Archive for April, 2005

Pope Poetry

Thursday, April 7th, 2005

In my final Pope related posting for all time, here is a poem JPII wrote in the late 90’s after a walk in St. Peter’s and published under the pseudonym “Andrzej Jawien”.

It is called The Rock, which is a reference to the first Pope, Peter, who was initially called Simon (which had reference in its origins to quicksand) and was renamed by Jesus as Cephas which was Aramaic for Petros. which is the Greek for rock. See?

I post it up here because it answers some of the quesions I posed on Monday about whether Karol ever had major, bowel shaking attacks of the Inadequacies, like every other Christian leader I’ve ever met. It seems he did and he articulates it as sweetly as we have come to expect and works through it with the help of his tradition (Peter) and finally his God (who is on the “pasture”). It is translated out of the Polish and so it has lost much of its appeal in the mouth but the ideas are great and I thought it was a fitting way to bring the Zoomtard Pontificate Frenzy 2005 to an end with some thoughts by the great man about the very thing that I had pondered on during his death.

The Rock

In this place our feet meet with earth from which so many walls and columns spring.
If you don’t get lost among them
But go on finding oneness and meaning,
It’s because that very earth leads you.

Here she not only bridges
The spaces of a Renaissance building
But also vaults interiors within ourselves
Who grow so very conscious of our weaknesses and failures.

It’s you, Peter. You want to serve as the substratum here for those who stagger
Toward some unknown goal, to make them go where you would lead their feet
So that spaces can be bridged through sight that helps thought to be born.
You want to be the one to serve the feet, just as a rock serves the hoofs of sheep:

The rock is also the substratum of this gigantic temple.
The pasture is the cross.

– Pope John Paul The Great

Your Correspondent, Inciting widespread panic

Got Lactose Intolerance?

Wednesday, April 6th, 2005

A delightful irony while “driving” in morning traffic:
Hearing a famously staunch and unwavering Northern Irish Marxist describe John Paul II as “conservative”, “dogmatic” and best of all, “a propogator of a failed ideology”.

What kind of criticism is conservative and dogmatic? Are people really pissed off that the Pope actually was a Catholic?

Have you noticed how all the commentators are talking about how the next Pope must really react to the increasing secularisation in the world? Would you agree?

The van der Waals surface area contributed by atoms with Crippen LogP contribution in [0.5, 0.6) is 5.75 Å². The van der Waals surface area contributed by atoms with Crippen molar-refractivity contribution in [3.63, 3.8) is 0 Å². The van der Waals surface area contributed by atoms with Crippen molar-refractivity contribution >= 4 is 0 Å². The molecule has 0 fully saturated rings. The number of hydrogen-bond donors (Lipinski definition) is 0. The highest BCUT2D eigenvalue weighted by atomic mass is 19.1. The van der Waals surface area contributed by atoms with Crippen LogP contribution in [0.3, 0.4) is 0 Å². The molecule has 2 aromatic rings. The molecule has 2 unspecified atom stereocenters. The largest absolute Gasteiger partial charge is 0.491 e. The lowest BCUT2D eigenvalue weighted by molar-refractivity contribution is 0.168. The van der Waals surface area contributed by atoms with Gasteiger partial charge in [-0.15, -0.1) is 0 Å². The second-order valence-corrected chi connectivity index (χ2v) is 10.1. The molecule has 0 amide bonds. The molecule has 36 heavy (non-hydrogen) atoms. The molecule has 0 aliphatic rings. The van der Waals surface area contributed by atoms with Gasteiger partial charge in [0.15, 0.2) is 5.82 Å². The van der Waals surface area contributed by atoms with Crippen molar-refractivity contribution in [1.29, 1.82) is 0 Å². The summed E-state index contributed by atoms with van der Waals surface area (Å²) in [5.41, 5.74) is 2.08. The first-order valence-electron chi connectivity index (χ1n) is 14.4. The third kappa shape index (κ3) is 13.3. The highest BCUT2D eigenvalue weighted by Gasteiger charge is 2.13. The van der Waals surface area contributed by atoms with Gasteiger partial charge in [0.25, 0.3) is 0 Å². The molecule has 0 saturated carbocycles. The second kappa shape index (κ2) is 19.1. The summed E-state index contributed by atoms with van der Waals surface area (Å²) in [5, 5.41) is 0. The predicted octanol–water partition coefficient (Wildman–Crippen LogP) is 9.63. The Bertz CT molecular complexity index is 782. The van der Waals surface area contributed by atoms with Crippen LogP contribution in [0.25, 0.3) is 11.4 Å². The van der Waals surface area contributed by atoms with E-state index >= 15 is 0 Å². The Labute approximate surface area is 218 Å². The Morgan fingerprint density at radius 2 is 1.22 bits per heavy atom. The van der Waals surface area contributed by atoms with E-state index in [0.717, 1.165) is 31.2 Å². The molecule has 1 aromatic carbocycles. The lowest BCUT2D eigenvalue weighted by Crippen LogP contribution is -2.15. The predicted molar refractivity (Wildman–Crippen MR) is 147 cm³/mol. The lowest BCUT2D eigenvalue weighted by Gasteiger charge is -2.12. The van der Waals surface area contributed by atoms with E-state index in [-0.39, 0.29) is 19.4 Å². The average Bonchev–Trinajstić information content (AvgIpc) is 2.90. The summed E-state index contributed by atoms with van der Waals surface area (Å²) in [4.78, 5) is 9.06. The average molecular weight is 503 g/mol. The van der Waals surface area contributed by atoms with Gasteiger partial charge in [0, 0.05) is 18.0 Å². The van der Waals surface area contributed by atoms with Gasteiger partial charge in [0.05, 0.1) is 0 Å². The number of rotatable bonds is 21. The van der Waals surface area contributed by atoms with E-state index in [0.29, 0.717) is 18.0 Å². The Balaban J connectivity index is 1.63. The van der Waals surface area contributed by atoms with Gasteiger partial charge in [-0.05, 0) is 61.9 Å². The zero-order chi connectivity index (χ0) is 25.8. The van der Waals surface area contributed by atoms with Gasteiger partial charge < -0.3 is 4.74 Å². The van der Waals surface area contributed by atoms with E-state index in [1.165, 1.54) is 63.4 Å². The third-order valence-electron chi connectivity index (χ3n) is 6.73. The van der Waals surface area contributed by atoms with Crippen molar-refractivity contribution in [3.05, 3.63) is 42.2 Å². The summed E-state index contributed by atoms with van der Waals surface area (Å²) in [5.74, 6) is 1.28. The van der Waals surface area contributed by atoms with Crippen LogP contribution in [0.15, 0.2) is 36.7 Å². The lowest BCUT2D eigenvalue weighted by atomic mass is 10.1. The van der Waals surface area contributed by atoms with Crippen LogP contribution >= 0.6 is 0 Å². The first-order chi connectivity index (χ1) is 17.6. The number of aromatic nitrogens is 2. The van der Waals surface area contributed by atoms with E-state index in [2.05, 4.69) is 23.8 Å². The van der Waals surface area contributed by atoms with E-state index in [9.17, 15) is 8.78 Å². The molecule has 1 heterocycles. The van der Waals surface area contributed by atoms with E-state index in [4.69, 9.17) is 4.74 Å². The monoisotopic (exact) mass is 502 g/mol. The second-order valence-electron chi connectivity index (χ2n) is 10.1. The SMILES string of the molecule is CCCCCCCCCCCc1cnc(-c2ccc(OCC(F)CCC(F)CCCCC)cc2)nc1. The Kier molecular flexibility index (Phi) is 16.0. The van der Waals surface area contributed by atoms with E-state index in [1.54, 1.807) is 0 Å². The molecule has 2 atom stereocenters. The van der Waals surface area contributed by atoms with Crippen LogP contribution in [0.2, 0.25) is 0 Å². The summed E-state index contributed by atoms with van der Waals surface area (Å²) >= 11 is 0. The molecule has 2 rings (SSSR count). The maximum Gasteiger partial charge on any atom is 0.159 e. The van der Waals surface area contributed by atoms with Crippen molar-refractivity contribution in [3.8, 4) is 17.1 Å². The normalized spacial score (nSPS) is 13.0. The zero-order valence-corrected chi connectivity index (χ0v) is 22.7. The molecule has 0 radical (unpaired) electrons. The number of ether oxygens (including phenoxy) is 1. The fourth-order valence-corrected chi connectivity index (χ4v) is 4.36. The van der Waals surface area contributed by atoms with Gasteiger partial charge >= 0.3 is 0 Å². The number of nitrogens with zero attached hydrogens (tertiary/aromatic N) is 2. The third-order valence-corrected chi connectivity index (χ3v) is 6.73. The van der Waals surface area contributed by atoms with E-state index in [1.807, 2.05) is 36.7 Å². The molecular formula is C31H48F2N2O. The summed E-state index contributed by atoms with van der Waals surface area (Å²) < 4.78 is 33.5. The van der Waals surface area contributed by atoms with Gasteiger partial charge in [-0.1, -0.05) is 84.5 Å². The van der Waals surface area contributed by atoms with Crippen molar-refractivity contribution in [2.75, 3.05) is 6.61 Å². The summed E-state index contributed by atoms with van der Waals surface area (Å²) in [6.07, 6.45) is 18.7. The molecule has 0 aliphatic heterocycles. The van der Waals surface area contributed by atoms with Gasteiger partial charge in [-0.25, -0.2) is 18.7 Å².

See, one of the most curious things that is happening today is that the world is not becoming more secular, contrary to popular opinion and (likely) your personal experience. The whole of the third world (and maybe even North America) are more deeply entrenched in a spiritual world-view than ever before and Christianity is growing all over le shoppe de monde. Catholicism grew more in the years of JPII than any other Pope. It is not receeding but because of the peculiar arrogance of Western Europe we either ignore this or silently pass the converts off as victims of poverty, bad education and general inferiority.

Maybe (Certainly) I am being harsh but there is a definite sense of “Sure, forgive them. They know not what they do. On account of being PRIMITIVE and all” about the whole phenomenon of the 3rd World revivals. Christianity was discarded in its earlist days because its case rested on the testimony of women and women were not entitled to testify in Roman courts. There is always a way to discard the claims of the inventor of tall tables if you want to create one. A favourite these days is subtle prejudice against the poor.

I think Christ would smirk at the Hindu-esque cycle apparent here.

My efforts at writing a zoomtard every day in the time I would have taken to write a threatening letter to a politician or TV personality have not produced the kind of high quality that readers like Johnny Depp and Pat The Cope Gallagher have come to expect. By the way, how can anyone hate Ireland when we can have a government minister who inserts “The Cope” into the middle of his name?

Maybe I should just
a) Make some funny lists like Mimi Smartypants
b) Trawl through my teenage notebooks like SarahB
c) Just publish the threatening letters here.

Your Correspondent, Angering housewives

This One’s Gonna Bruise

Tuesday, April 5th, 2005

The golden age of Zoomtard has ended. The underground bunker from which we have been writing has been stormed by a crack team of Northern Irish theologians. It is bad news. Remember, loyal readers, at the end of this Zoomtard episode I discussed revealing my true non-superhero identity to a friend who was also a colleague? No. Well, it was a long entry. I can understand you skipping down to guess the lyric I quote after the Your Correspondent bit.

Anyway, this guy googled a resource that he had heard I had produced (I hadn’t actually- the time I claimed to have spent writing it was in fact spent with my slot machine addiction) and ended up at Zoomtard. Baxtard.

See, the self editing has begun. It is one thing to know that people like Patrick Mitchel drop by now and again but when a direct colleague is aware of the crap you throw out online under a slightly offensive pen name, it makes you think 3 or 4 times before threatening to assasinate Dana.

Don’t worry. I won’t withdraw into a shell like Ddmmyy. does whenever another person finds out that he is actually the Irish minister for the Marine and I won’t make a dratmooz.antidisinformation.com to go alongside his .yymmdD site. But I might be a bit more wary about banging on the laptop in a rage like I have done before.